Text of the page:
Can I ask you, if you were born but never saw your father because you were stolen at birth and raised by a group of women, would you still not have a father even though you know nothing about him, have never seen, touch or heard him. You could chose to tell yourself that you have no father, because of the evidence, but you would be missing out on a loving father who longed to see you, talk to you, be with you.

Sorry, but that’s a lovely exercise in Analogy Fail. For one thing, unless this group of women kept me locked in a closet all my life, they’d have a hard time keeping me from finding out that, from a standpoint of plain old biology, babies are made when a man and woman have do the nast-ay. So it would stand to reason I had a biological father out there, about whom I’d likely bec
ome curious. I’d have to find out the full circumstances of my life at that point: was I kidnapped or given away? Did my biological father really love me, and if so, has he been looking for me or not? And you know what I’d have to employ in order to learn these facts about my life? That’s right, my reason. I’d have to dig up the evidence of my past. My emotions might play a part in determining how dedicated and involved I got in the search, but they alone would not be the tool that ultimately revealed the facts to me.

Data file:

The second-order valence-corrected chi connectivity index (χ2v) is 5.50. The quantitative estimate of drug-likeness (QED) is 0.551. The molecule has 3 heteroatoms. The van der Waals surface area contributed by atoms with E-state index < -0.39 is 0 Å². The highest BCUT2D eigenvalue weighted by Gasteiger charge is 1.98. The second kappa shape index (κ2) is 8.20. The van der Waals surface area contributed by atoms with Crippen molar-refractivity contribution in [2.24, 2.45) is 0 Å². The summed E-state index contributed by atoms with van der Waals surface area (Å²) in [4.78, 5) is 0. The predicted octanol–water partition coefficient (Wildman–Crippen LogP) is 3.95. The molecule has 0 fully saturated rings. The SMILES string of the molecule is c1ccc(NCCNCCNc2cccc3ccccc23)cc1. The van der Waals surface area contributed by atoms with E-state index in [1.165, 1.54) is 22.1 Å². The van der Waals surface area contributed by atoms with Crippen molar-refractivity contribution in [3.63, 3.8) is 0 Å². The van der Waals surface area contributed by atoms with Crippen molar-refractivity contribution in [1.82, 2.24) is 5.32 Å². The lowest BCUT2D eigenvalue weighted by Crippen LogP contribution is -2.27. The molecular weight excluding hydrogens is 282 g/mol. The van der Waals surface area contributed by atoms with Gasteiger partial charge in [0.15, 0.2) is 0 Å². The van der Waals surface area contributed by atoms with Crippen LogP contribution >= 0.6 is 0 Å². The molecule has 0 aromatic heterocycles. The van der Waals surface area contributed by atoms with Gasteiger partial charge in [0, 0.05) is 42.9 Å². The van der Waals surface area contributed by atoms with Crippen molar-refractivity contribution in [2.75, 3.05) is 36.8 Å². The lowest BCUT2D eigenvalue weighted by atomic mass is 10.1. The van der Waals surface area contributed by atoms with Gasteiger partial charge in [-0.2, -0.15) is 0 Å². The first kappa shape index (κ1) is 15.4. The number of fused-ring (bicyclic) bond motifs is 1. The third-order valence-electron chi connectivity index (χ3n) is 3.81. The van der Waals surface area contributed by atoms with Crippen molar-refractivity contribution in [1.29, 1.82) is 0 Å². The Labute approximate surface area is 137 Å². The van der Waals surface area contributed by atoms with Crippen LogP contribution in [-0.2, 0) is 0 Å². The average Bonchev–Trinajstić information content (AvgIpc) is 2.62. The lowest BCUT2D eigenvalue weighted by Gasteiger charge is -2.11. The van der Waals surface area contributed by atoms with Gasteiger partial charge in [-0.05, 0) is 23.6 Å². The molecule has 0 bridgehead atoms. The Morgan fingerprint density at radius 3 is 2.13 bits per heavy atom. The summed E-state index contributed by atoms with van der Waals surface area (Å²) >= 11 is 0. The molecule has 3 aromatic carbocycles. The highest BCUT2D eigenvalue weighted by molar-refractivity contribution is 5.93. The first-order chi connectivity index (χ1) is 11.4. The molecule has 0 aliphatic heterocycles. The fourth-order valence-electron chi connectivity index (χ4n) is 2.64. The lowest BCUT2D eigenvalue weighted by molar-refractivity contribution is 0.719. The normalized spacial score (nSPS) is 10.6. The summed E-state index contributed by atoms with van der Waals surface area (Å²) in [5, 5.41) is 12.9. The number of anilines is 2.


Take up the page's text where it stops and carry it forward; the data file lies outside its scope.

We could get into the whole debate about the laws of science and how do they come into existence without intelligent design but I will never prove and you will never disprove God absolutely.

Yes, well, that would be another short discussion, as it would be quickly pointed out that fundamental physical laws would have to exist in the first place in order for an intelligent designer of any kind to exist. But no matter. Just remember, it’s not our job to “disprove God absolutely”. All that it’s necessary for us to do is give sound reasons for our skepticism. The burden of proof for any claim, whether it’s a God or a flying pink unicorn, always rests upon the person claiming the existence of the thing in question. And since our writer confesses he cannot provide that proof, allow me to say in a friendly way that 1) it’s not like I didn’t see that coming and 2) his admission constitutes a sound reason for me to remain a skeptic.